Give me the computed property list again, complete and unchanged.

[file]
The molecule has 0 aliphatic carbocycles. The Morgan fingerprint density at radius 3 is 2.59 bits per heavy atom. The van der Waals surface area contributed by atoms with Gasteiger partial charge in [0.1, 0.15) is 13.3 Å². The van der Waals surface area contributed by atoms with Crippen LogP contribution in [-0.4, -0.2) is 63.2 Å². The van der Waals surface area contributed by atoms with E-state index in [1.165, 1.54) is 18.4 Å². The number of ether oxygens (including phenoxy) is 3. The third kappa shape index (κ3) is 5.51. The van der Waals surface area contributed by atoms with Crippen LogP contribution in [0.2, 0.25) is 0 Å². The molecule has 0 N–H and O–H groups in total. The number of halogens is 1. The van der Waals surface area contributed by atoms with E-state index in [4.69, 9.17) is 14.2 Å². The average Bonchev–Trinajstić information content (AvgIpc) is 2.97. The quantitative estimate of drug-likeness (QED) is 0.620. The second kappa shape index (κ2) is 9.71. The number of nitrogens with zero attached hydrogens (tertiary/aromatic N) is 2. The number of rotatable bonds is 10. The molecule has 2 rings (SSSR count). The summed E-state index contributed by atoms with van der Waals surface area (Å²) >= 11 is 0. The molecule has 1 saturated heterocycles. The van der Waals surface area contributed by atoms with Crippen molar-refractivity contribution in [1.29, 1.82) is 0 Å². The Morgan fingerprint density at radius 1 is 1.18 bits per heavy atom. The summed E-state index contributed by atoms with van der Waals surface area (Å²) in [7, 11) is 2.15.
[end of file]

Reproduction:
The molecule has 0 aliphatic carbocycles. The Morgan fingerprint density at radius 3 is 2.59 bits per heavy atom. The van der Waals surface area contributed by atoms with Gasteiger partial charge in [0.1, 0.15) is 13.3 Å². The van der Waals surface area contributed by atoms with Crippen LogP contribution in [-0.4, -0.2) is 63.2 Å². The van der Waals surface area contributed by atoms with E-state index in [1.165, 1.54) is 18.4 Å². The number of ether oxygens (including phenoxy) is 3. The third kappa shape index (κ3) is 5.51. The van der Waals surface area contributed by atoms with Crippen LogP contribution in [0.2, 0.25) is 0 Å². The molecule has 0 N–H and O–H groups in total. The number of halogens is 1. The van der Waals surface area contributed by atoms with E-state index in [4.69, 9.17) is 14.2 Å². The average Bonchev–Trinajstić information content (AvgIpc) is 2.97. The quantitative estimate of drug-likeness (QED) is 0.620. The second kappa shape index (κ2) is 9.71. The number of nitrogens with zero attached hydrogens (tertiary/aromatic N) is 2. The number of rotatable bonds is 10. The molecule has 2 rings (SSSR count). The summed E-state index contributed by atoms with van der Waals surface area (Å²) >= 11 is 0. The molecule has 1 saturated heterocycles. The van der Waals surface area contributed by atoms with Crippen molar-refractivity contribution in [1.29, 1.82) is 0 Å². The Morgan fingerprint density at radius 1 is 1.18 bits per heavy atom. The summed E-state index contributed by atoms with van der Waals surface area (Å²) in [7, 11) is 2.15.